Recently, I wrote a personal essay for Tor.com, involving sensitive topics. I’m well aware of the challenges of writing about sensitive issues like mental health and suicide – which are in this story. I’ve written on them many times before.
I asked a friend who I know has understanding in these things. She carefully evaluated the words I used in reference to the loved one who dealt with mental health challenges. She pointed out better ways of phrasing things that could be felt by someone who has similar mental health challenges as potentially insensitive.
Though I am aware of terms that can be hurtful, I live in my own head as I write personal stories. I know what I mean. But readers don’t know. They aren’t stuck in my head with my history. That’s why we need sensitivity readers.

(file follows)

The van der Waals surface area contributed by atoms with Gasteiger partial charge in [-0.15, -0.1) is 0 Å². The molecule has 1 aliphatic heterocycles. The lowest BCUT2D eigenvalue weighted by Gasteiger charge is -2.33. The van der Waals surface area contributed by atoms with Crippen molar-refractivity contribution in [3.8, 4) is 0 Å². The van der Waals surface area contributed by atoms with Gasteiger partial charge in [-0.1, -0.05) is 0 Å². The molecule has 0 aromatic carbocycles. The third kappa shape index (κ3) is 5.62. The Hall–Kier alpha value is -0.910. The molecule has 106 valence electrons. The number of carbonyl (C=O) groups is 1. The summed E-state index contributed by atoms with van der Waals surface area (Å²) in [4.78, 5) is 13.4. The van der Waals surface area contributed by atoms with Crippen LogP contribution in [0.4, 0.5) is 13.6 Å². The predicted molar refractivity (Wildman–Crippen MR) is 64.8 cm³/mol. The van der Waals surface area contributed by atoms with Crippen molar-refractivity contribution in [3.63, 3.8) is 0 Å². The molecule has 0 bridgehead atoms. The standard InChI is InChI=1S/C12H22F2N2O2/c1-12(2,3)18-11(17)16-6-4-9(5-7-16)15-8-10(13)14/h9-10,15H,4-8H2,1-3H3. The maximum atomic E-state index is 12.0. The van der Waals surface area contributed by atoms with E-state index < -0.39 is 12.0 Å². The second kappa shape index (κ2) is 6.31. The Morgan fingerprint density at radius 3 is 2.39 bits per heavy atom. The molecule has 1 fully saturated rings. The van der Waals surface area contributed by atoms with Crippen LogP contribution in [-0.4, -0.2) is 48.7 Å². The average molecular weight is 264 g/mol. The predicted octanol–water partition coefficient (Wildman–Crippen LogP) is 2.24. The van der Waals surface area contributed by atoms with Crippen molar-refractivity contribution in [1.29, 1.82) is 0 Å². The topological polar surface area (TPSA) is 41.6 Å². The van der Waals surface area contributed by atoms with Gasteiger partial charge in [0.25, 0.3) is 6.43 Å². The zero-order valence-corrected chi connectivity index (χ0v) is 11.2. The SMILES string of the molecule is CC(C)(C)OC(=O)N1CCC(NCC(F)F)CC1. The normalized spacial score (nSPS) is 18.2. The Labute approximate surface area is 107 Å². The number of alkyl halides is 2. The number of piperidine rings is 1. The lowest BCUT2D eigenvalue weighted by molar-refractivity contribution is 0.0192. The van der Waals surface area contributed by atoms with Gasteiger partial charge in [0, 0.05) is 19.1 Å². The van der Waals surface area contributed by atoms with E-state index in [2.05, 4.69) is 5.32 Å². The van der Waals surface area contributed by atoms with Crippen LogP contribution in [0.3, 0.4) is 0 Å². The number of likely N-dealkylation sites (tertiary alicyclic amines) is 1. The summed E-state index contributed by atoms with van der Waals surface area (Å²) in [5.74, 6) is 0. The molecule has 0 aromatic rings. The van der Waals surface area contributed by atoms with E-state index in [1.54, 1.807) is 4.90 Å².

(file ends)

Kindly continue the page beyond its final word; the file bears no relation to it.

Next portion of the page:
What is a Sensitivity Reader?
Simply stated, a sensitivity reader is someone who is aware language that can be considered painful or offensive to given readers.
For example, if an article touches on racism, ethnic, or cultural topics, a sensitivity reader will be able to point out words and phrases that could be read as unkind, insensitive, or otherwise offensive – whatever your intent behind them.
Some Great Sensitivity Readers
If you find yourself in need of a sensitivity reader, here are a few to check out.